I have been backpacking in several different wilderness areas and have learned much from the experience. But here I am speaking about a different kind of wilderness. I believe as we follow Jesus, He will at some point take us into the wilderness, not a physical one, so much as a circumstantial one. It could be a significant loss or a period of terrible uncertainty. It could be a time of spiritual dryness or one of seemingly unbearable suffering. Whatever the wilderness, it is His way of taking us out, away from the props and distractions we have used to manage life, and teaching us to rely on Him alone. The pattern of the wilderness can be found in so many of the great Biblical stories, from Abraham to Paul, from Moses to Jesus Himself.
The last three years have honestly been such a wilderness for me, but one into which I know I was called. So now I want to offer the three big lessons I’ve learned there.
1. Our true identity is often found in the wilderness. In a world where we are known by our work or by the image we project, it’s so easy to live out of a false identity. But only God knows who we are, and only He can give that to us. For me, my identity seemed incorrigibly bound to being a high school teacher and coach. I couldn’t imagine being someone else. But as I left that three years ago, I realized that it was a false front I had created. To leave it felt frightening and then devastating. And yet in the wilderness, God has repeatedly met me, speaking to me about who I am in His eyes as a beloved son and what I am supposed to do with my life.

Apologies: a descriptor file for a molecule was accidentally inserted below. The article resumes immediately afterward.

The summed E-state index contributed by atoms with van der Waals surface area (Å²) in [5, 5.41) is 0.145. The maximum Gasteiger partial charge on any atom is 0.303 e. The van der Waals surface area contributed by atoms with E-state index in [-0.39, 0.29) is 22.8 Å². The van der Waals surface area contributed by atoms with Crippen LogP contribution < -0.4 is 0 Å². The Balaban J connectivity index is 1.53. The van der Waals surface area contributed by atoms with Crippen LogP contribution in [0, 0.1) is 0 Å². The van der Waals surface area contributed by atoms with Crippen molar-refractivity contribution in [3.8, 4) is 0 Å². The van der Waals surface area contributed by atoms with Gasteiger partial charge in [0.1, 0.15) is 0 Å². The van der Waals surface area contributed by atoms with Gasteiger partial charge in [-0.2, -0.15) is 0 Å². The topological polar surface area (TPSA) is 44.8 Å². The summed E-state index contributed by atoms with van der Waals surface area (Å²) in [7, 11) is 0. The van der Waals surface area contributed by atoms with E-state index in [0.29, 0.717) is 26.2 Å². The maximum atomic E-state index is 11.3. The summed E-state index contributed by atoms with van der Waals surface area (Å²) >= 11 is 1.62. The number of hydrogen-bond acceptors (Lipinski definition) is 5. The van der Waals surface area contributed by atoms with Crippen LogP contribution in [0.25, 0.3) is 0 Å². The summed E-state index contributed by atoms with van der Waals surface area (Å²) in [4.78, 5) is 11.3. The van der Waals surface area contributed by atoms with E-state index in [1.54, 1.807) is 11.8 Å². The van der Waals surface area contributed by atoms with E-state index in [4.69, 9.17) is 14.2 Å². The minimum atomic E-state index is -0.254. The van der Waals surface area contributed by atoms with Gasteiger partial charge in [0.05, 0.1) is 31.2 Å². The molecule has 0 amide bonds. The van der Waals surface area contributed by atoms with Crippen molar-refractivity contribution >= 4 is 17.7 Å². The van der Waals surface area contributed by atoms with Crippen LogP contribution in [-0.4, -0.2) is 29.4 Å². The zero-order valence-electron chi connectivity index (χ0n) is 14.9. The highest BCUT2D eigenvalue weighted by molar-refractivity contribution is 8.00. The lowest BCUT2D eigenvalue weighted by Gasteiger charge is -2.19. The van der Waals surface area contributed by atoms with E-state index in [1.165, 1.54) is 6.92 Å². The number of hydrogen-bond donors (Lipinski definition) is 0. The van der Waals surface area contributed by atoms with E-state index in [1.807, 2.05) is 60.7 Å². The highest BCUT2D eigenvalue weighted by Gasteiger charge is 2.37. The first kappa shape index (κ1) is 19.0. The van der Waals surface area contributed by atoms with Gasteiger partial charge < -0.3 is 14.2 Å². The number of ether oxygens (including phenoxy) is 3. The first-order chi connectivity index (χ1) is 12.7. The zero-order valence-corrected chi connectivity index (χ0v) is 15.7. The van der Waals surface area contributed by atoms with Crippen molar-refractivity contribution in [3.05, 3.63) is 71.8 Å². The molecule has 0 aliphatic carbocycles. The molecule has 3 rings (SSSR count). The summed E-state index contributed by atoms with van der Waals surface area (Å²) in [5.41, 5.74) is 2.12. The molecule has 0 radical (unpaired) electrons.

2. Something else happens in the wilderness: we don’t realize that God is all we need until He is all we have. To enter the wilderness, we must leave behind all of our God-substitutes—the addictions and petty idols. Leaving behind a secure, paying job and entering the fray of starting a ministry has exposed my inordinate dependence on money. Really, money acted as a substitute father I went to for comfort and security, but the loss of a steady income has opened my heart to the One who is our true Father. With finances still unpredictable, I am learning how trust, for God will provide where He has called—and He has.
3. One other thing also seems to happen in the wilderness: we learn to let God write the story of our lives. With the fall of man, we compulsively attempt to author, direct, and play the lead role in our stories. Frankly, it’s always a disaster. And yet the addiction to our self-consumed script writing dies hard. But it can die in the wilderness. Letting God write the story of my life has meant letting go of many dreams and plans. I have had to lay them down and wait for Him to open the doors of ministry. It has been infuriating at times, confusing at others, but ultimately freeing. To let God write the story means that I can now follow as His son without bearing that burden.
The wilderness usually feels like a place of cursing at first. It certainly did for me, as I have weathered both anxiety attacks and depression, but eventually it becomes one of incredible blessing. This has been the experience of the saints down through the ages, and it is the promise of God: “And the God of all grace, who called you to his eternal glory in Christ, after you have suffered a little while, will himself restore you and make you strong, firm, and steadfast” (I Peter 5:10).
You can count on it in your own wilderness.
I know I am.